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Dixie Mall and Square One - Saturday, November 3/12 Vaughan Mills - Saturday, November 10/12 Royal Winter Fair - Saturday, November 10/12 Memories of the Grand Ole Opry - Wed. Nov 14/12 Shopping in Watertown - Saturday, November 24/12 Festival of Lights - November 26 & 27/12 One of a Kind Show - Wednesday, November 28/12 Alight at Night - Fri. Nov 30/12 & Sat. Dec 15/12 “Winter Escape Florida” St. Petersburg - Feb. 19 - Mar. 6/13 The Wizard of Oz - Wednesday, February 20/13 Amazing Arizona - Feb. 27 - Mar. 21/13 “Spring Fling” Myrtle Beach, S.C. - Mar. 24 - Apr. 4/13

Photo/Craig Bakay

EMC Events – Manager John Trousdale was front and centre in Sydenham last weekend as his Home Hardware Store officially became a Home Hardware Building Centre. “This is the biggest change since we opened this store in 1991,” he said (his father and grandfather operated hardware stores in Sydenham all their lives). “We still have all the things we had before like housewares and fishing tackle but now, as a building centre, we also carry a wide range of do-it-yourself packages to cater to this growing market.

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The Frontenac EMC - Thursday, October 25, 2012

13


news

EMC - Your Community Newspaper

Community service organizations report successful years to Council By Craig Bakay Reporter

EMC News — “Today’s presentation is nothing more than an update,” Southern Frontenac Community Services Director David Townsend said. Townsend and his counterpart from the north, Northern Frontenac Community Services Director Don Amos, were at Frontenac County Council’s regular meeting last week in Glenburnie. “At 37 years old, Northern is one of the three oldest multi-service agencies in Ontario,” Amos said. Both directors outlined the various services their agencies provide, from seniors services like Meals on Wheels to family services like early childhood education. Amos said they currently have openings for children in their programs.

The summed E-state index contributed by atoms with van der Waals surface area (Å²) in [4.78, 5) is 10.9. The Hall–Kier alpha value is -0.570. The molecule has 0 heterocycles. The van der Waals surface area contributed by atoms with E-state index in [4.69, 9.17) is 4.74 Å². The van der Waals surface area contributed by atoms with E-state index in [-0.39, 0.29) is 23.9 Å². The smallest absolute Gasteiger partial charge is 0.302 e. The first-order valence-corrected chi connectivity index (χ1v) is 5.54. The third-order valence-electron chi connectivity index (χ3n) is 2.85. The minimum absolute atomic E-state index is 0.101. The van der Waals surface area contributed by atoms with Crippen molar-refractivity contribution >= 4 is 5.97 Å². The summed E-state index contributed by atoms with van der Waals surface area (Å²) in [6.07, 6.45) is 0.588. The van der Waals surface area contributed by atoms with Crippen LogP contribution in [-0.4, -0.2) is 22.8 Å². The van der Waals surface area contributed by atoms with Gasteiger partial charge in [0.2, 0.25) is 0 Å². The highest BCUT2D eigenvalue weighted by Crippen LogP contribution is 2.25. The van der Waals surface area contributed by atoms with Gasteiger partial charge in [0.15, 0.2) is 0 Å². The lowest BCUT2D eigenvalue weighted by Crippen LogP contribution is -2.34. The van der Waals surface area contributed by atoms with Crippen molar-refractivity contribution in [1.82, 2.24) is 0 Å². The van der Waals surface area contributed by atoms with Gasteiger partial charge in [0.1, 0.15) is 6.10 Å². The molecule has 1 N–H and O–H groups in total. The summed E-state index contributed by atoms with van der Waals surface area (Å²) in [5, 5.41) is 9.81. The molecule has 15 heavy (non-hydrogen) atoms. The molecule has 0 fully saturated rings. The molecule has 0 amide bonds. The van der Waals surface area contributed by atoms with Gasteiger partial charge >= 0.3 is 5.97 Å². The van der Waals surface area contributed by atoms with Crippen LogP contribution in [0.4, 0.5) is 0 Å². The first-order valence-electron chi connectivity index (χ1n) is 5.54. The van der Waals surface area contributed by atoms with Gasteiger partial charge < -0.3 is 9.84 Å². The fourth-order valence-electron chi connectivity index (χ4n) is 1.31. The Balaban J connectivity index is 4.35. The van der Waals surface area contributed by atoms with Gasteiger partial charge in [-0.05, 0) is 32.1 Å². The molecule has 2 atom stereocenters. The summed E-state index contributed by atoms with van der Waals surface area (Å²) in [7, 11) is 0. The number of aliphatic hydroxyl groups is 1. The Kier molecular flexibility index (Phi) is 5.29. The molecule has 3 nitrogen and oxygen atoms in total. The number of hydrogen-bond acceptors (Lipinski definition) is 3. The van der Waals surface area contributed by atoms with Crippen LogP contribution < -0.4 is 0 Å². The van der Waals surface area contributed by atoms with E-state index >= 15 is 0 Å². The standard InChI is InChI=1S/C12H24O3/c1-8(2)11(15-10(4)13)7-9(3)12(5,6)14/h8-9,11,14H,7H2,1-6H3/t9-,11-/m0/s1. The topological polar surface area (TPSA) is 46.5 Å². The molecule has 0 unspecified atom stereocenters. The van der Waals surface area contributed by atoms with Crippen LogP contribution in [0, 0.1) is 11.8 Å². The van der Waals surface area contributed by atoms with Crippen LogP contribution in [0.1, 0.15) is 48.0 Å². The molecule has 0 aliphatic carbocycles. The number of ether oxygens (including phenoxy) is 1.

Celebration of the Arts

For his part, Townsend had the brand new Grace Centre to crow about. The former Grace United Church on Stagecoach Road in Sydenham was recently renovated and “now we have a commercially approved kitchen, the Food Bank has doubled in size and it’s a one-stop shopping centre for community services,” he said. Townsend seemed particularly pleased that the former church sanctuary was spared from becoming office space and turned into a centre for the visual and performing arts. He did however point out that there are plans for an addition which will provide additional office space. He said the new Grace Centre will provide the capacity to expand programs and services by “at least 25 per cent” within its first